Campuses continues on successful path with Panasonic security

Campuses continues on successful path with Panasonic security
The Onslow County School System in Jacksonville, N.C., has long been an advocate for innovative video surveillance technology. Over the past 10-plus years, the county has consistently employed Panasonic cameras throughout its campuses and counted on video to bring accountability, security and safety to its network of 37 schools. But realizing an IP-based surveillance system was the only way to accomplish their future goals, the school district turned to systems integrator North Carolina Sound, Pikeville, N.C., for their expertise in developing a cost effective migration path toward IP-based surveillance.

North Carolina Sound has provided a solid migration path with Panasonic products to the school district as it continues to move to high-resolution IP video and as it currently navigates a hybrid environment with analog encoders and IP video mix. Currently the school district uses surveillance primarily at entrances, exits, hallways, cafeterias, libraries, gymnasiums, parking lots and other public areas.

COMMUNITY APPROACH TO SECURITY AWARENESS
The city of Jacksonville is home to the Marine Corps Base Camp Lejeune, a 246-square-mile United States military training facility. With a majority of the children on base attending Onslow County Schools, there is a higher level of safety awareness by local military parents, says Lester Peele, North Carolina Sound Director of Business Development.

"It's a priority for the school district to be proactive in protecting all of its students, but the active military parents in particular ask about the safeguards that are in place," Peele explains. North Carolina Sound also recently installed one of the first all-digital, integrated crisis lockdown systems – the first in the state – in one of the high schools and continues to move all the older cameras on the school campuses to Panasonic high-definition video surveillance. A range of Panasonic models have been deployed throughout the district, including the WV-SF332 and SF336 H.264 Fixed Dome Network Camera; WV-SW155 MEGA Super Dynamic HD Vandal-Resistant Compact Dome Network Camera; WV-SFV311 i-PRO Smart HD Outdoor Vandal Resistant Network Camera; and WV-SW458 360 degree Vandal-Resistant Dome Network Camera with Full HD 1080p.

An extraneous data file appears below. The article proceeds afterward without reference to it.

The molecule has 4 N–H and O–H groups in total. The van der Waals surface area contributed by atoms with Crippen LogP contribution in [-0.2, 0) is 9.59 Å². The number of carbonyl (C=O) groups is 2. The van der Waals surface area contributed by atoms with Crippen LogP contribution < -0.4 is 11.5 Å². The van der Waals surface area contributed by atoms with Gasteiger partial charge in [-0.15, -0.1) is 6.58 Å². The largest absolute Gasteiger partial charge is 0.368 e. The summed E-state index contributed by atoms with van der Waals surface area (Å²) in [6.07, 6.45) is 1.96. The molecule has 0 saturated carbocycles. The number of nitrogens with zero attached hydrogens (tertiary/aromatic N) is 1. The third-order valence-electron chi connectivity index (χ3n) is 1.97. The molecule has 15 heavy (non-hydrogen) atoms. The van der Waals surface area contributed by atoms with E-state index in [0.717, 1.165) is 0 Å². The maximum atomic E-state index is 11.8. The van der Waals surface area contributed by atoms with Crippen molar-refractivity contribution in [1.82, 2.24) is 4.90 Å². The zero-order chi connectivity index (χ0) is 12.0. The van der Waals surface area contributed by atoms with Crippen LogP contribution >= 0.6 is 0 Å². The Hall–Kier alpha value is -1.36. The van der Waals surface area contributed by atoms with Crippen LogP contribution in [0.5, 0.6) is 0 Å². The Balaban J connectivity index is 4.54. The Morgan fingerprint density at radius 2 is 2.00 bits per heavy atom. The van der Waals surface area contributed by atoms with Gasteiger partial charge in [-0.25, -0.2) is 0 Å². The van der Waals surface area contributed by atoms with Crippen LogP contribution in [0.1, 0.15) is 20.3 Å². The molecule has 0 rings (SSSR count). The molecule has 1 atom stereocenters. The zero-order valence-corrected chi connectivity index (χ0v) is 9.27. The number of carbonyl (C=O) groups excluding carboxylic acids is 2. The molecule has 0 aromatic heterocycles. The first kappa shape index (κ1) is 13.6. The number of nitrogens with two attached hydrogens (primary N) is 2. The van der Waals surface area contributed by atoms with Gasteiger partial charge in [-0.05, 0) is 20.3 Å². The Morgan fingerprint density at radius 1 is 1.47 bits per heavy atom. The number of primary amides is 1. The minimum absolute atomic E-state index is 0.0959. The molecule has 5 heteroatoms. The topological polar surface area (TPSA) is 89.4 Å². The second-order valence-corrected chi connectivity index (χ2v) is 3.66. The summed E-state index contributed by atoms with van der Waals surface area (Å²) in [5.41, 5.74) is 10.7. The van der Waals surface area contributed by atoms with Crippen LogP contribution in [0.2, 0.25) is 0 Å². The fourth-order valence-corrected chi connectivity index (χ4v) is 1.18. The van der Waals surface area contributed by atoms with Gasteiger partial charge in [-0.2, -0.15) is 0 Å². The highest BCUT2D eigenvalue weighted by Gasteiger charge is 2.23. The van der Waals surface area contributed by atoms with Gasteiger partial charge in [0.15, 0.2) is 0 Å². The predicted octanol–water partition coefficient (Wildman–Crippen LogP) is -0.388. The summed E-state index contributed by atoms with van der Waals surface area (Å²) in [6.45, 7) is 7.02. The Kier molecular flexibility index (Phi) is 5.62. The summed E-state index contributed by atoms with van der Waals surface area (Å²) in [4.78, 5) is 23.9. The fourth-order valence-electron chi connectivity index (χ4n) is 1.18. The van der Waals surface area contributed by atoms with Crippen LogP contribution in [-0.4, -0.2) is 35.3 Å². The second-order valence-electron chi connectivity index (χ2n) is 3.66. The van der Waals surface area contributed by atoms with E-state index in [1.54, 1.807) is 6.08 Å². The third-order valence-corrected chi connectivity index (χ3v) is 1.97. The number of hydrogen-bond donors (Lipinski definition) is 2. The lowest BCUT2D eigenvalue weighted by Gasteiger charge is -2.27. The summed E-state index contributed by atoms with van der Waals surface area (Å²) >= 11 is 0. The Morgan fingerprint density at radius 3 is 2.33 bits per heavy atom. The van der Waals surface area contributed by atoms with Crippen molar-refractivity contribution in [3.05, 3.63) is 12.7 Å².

MIGRATION TO AN IP-BASED SYSTEM
With the safety of staff and students of paramount importance to the district, the technology overhaul has been a key priority for Dusty Rhodes, director of safety & security for Onslow County Schools. After evaluating several manufacturers, the district chose to standardize on Panasonic due to the standout image quality of its cameras and ease-of-use of its recorders and WV-ASM200 video management software, according to Rhodes. The upgrade from its original legacy analog CCTV technology to the latest high-definition IP cameras continues across all elementary, middle, high schools as well as the alternative learning facility in the district.

Peele says the transition to Panasonic is ongoing, and currently the school district has an 1100-plus hybrid camera system in place. About 60 to 70 percent of the surveillance infrastructure is now IP (some with encoding technology).

"Our main goal is the protection of students and staff and then to protect property," says Rhodes. "We are actively engaged with our surveillance system every day and use it to review any events or activity that happens during off-hours as well," he says. The school district's cameras are integrated into the Panasonic ASM200 video management software application and viewed from a central control area in Rhodes' offices. Onslow County Police and Public Safety Departments can request access to live and recorded video.

PANASONIC SOLVES MIGRATION JITTERS